Legal protections aimed at protecting minority shareholders from unfair tactics by the majority
Minority shareholders in the companies face numerous oppression from the majority shareholders in organizations. Majority shareholding in institution places the investor in a stronger position to pass the special resolutions. Majority shareholders implies to an investors that own as well as control more than 51 percent of the corporation’s stock. On the flick side, minority shareholding control less than 50 percent. Therefore, a majority shareholder has more power as compared to the other shareholders combined.
Tim clearly as an investor in the company is a minority shareholders while his other four brothers want to utilize their majority stake in the company. The conversation between the oldest brothers on the phone with another brother is clear view of how majority shareholders treat the minority shareholders. They clearly understand that for any decision to sail through, the majority shareholders must approve through voting. Tim wants to sell his shares and get out the struggling company but the majority vote would prevent his brothers from selling shares as the brothers are against his decision. Therefore, Tim is left with the decision to stick to The Grumpy Grande Pty Ltd (TGG).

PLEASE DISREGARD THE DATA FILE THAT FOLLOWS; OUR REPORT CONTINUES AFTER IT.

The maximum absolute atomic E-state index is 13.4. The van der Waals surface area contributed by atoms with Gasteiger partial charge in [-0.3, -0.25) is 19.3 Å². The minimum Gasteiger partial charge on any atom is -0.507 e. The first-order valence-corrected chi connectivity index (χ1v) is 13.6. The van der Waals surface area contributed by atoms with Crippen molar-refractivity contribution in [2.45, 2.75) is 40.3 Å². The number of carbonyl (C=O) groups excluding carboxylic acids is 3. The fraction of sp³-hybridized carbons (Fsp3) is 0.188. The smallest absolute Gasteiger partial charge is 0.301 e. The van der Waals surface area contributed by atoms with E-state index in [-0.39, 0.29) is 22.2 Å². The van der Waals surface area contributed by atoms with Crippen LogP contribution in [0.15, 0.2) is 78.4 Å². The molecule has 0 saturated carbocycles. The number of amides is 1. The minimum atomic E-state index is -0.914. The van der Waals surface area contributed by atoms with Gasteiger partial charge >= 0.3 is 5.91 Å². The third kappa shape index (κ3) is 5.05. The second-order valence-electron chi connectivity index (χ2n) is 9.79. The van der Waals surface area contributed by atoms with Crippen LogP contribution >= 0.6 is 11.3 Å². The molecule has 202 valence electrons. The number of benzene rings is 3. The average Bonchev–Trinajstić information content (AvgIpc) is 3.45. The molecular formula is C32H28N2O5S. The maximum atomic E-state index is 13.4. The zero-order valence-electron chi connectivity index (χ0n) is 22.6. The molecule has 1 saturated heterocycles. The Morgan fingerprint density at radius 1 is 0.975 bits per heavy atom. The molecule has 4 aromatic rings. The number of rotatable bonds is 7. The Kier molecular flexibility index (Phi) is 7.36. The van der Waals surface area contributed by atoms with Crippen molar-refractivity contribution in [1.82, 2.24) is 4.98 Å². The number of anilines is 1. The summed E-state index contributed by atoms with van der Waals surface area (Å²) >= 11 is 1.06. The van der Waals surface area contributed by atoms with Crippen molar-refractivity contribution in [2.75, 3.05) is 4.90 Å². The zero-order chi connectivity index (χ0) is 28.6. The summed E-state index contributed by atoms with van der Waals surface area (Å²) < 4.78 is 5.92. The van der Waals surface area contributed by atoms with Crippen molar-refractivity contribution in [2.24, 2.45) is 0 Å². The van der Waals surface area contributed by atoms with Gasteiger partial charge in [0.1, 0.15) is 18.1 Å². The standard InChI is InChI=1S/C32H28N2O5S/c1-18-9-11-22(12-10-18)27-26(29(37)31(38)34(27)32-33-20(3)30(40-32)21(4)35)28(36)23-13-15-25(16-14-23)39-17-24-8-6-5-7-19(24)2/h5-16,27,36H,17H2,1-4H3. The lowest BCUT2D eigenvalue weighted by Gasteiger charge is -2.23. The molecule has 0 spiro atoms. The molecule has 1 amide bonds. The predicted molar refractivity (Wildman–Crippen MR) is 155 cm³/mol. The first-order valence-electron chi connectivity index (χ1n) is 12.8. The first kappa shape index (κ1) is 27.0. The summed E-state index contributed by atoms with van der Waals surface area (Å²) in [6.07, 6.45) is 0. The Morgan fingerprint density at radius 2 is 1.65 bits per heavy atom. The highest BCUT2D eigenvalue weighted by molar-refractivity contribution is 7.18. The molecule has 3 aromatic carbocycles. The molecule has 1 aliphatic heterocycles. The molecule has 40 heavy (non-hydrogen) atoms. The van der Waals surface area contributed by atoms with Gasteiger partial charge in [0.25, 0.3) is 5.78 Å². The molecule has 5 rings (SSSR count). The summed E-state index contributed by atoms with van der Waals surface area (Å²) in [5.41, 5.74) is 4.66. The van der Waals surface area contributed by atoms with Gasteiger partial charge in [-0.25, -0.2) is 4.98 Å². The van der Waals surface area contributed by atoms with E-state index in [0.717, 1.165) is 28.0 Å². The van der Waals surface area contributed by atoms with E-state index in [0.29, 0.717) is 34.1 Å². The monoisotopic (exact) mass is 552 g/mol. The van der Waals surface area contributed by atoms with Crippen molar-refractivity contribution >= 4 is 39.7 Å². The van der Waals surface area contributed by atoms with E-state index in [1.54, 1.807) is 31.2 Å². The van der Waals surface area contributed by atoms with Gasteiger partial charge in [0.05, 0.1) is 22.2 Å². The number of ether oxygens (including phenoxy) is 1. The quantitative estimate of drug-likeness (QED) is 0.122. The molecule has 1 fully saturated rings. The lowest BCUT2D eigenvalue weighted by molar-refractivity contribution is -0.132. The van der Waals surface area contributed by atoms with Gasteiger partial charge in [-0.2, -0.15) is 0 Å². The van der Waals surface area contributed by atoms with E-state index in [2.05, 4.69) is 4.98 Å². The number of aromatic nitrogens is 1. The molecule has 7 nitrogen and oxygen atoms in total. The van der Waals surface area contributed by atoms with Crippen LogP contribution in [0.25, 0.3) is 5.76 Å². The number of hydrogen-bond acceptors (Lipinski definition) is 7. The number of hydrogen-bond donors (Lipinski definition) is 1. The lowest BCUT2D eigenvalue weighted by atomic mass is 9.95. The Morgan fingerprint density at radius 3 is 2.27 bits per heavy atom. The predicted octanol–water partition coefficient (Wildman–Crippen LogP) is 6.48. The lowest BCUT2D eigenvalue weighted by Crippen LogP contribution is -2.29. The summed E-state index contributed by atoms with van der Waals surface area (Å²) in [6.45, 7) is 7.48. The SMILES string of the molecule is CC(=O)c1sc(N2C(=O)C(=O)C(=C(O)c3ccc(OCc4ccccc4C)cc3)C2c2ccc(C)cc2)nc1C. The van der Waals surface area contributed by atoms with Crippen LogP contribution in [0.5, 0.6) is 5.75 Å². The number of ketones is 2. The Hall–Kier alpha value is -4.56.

The value of his or her shareholding gives him the authority to do things that other shareholders do not have including the ability to replace the corporations management staff and the board of directors. A court cases of Crosby v. Beam, 47 Ohio St. 3d 105 (Ohio 1989), it was held that Majority shareholders possess fiduciary duty to the minority shareholders. However, a majority shareholding has the fiduciary duty not to misuse his power through promoting his personal interests at the expense of the corporate interests. Moreover, the court also held that the majority or controlling shareholders tend to breach the fiduciary duty to minority shareholders especially during the close corporation is used to prevent the minority in the corporation from having an equal opportunity om the corporation. A contrasting court ruling in the court in Smith v. N.C. Motor Speedway, Inc., 1997 NCBC 5 (NCBC 1997) held that the shareholders with inclusion of majority shareholders tend do not owe fiduciary liabilities to the other shareholders when selling their own stock in a given corporation.
One Equitable Remedy
Tim is clearly oppressed in the TGG hence his decision to sell the shares and quit. The other directors in the company clearly understand his stand but want to exercise their power to prevent him from selling shares. The law does not concentrate on the legitimate exercise on power of the majority shareholders. However, the law would prevent such oppression Tim is experiencing such as exercise of power.
The law provides that all shareholders regardless of their stake in the company must be accorded similar treatment, recognition, protection as well as facilitation of the exercise of their right through constant as well as open communication. Tim as a shareholder and director in the company as provided in the law ought to have been given the adequate protection against any unfair conduct on the part of the majority shareholders. The law provides the following aspect in a bid to protect the minority shareholders from oppressive activities.
Shares and Voting rights